cna yuo raed tihs?
For over a decade(1) I’ve pushed back(2) on it every time it’s appeared. Coming across a variation of it today in “Life’s Little Mysteries“, I responded:
As the beginning example renders self-evident, a good reader reads words as wholes and, as you point out, engages many processing strategies including contextual disambiguation in doing so. But try giving this to a beginning reader. The ability to recognize words in ways we good readers can is the result of the process of learning to read. And that’s where the danger comes in.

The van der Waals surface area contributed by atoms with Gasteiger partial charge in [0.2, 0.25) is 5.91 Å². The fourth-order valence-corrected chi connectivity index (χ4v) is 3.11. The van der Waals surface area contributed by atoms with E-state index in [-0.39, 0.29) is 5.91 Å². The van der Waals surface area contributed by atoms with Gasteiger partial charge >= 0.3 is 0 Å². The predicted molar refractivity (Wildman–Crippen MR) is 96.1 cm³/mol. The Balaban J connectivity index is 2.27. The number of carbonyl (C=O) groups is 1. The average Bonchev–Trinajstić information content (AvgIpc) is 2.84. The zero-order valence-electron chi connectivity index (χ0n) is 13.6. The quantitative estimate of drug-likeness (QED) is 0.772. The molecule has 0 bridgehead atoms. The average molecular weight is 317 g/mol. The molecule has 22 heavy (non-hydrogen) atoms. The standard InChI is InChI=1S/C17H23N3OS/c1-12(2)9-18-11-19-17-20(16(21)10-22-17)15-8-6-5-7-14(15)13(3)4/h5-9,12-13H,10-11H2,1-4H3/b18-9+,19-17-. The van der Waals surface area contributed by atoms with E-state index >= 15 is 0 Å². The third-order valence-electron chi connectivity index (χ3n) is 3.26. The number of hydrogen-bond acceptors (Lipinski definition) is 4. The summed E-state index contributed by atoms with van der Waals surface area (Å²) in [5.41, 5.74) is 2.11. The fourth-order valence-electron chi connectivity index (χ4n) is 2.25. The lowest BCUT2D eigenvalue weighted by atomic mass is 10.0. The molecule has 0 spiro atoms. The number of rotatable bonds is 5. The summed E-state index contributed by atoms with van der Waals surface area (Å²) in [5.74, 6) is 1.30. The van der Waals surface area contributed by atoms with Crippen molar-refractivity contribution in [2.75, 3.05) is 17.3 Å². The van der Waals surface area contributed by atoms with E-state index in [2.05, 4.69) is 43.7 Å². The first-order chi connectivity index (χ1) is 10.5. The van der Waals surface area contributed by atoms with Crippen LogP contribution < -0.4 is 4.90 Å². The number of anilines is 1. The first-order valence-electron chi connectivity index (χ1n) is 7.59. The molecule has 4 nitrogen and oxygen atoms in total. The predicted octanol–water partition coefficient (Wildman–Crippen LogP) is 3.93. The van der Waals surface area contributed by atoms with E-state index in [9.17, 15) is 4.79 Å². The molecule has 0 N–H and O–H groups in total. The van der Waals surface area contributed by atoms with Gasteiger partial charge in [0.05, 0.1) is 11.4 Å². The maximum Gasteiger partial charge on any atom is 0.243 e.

For many subscribers of “whole language” this (what a good reader does in recognizing words as wholes) is taken as evidence for why we don’t have to teach children how to process the code. Attempting to teach children to recognize words as wholes (as images and by context) without decoding letter-sounds has contributed significantly to why millions of children who can’t read well and feel ashamed of their minds because they can’t.
[youtube=http://www.youtube.com/watch?v=AXX6LSEisac&modestbranding=1&w=680&h=480&rel=0] Unnatural Confusion
2 – Back in 2003 Dr. William Wilson shared this piece with a friend of mine. I responded with a variation on the above to which he replied: